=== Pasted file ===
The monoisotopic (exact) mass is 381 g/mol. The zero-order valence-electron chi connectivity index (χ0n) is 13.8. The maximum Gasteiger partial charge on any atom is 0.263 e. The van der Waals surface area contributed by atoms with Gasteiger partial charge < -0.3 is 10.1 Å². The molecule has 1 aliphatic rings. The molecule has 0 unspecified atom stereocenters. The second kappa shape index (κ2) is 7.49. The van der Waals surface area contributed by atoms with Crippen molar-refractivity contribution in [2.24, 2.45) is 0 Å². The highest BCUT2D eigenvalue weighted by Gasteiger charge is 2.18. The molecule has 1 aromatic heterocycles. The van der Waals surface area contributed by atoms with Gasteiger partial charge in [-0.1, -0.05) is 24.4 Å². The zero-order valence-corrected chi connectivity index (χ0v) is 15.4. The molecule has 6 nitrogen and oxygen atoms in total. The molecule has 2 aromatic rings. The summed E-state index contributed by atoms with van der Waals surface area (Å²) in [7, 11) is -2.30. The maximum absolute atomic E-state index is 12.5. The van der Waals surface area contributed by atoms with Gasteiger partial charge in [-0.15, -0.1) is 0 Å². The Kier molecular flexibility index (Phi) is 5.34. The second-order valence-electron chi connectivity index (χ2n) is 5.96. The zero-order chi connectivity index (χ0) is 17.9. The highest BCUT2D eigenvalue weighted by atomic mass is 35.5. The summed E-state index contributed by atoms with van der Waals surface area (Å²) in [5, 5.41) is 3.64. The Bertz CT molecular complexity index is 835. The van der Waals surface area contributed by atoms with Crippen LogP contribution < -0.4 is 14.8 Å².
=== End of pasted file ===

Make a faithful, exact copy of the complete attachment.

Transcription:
The monoisotopic (exact) mass is 381 g/mol. The zero-order valence-electron chi connectivity index (χ0n) is 13.8. The maximum Gasteiger partial charge on any atom is 0.263 e. The van der Waals surface area contributed by atoms with Gasteiger partial charge < -0.3 is 10.1 Å². The molecule has 1 aliphatic rings. The molecule has 0 unspecified atom stereocenters. The second kappa shape index (κ2) is 7.49. The van der Waals surface area contributed by atoms with Crippen molar-refractivity contribution in [2.24, 2.45) is 0 Å². The highest BCUT2D eigenvalue weighted by Gasteiger charge is 2.18. The molecule has 1 aromatic heterocycles. The van der Waals surface area contributed by atoms with Gasteiger partial charge in [-0.1, -0.05) is 24.4 Å². The zero-order valence-corrected chi connectivity index (χ0v) is 15.4. The molecule has 6 nitrogen and oxygen atoms in total. The molecule has 2 aromatic rings. The summed E-state index contributed by atoms with van der Waals surface area (Å²) in [7, 11) is -2.30. The maximum absolute atomic E-state index is 12.5. The van der Waals surface area contributed by atoms with Gasteiger partial charge in [-0.15, -0.1) is 0 Å². The Kier molecular flexibility index (Phi) is 5.34. The second-order valence-electron chi connectivity index (χ2n) is 5.96. The zero-order chi connectivity index (χ0) is 17.9. The highest BCUT2D eigenvalue weighted by atomic mass is 35.5. The summed E-state index contributed by atoms with van der Waals surface area (Å²) in [5, 5.41) is 3.64. The Bertz CT molecular complexity index is 835. The van der Waals surface area contributed by atoms with Crippen LogP contribution < -0.4 is 14.8 Å².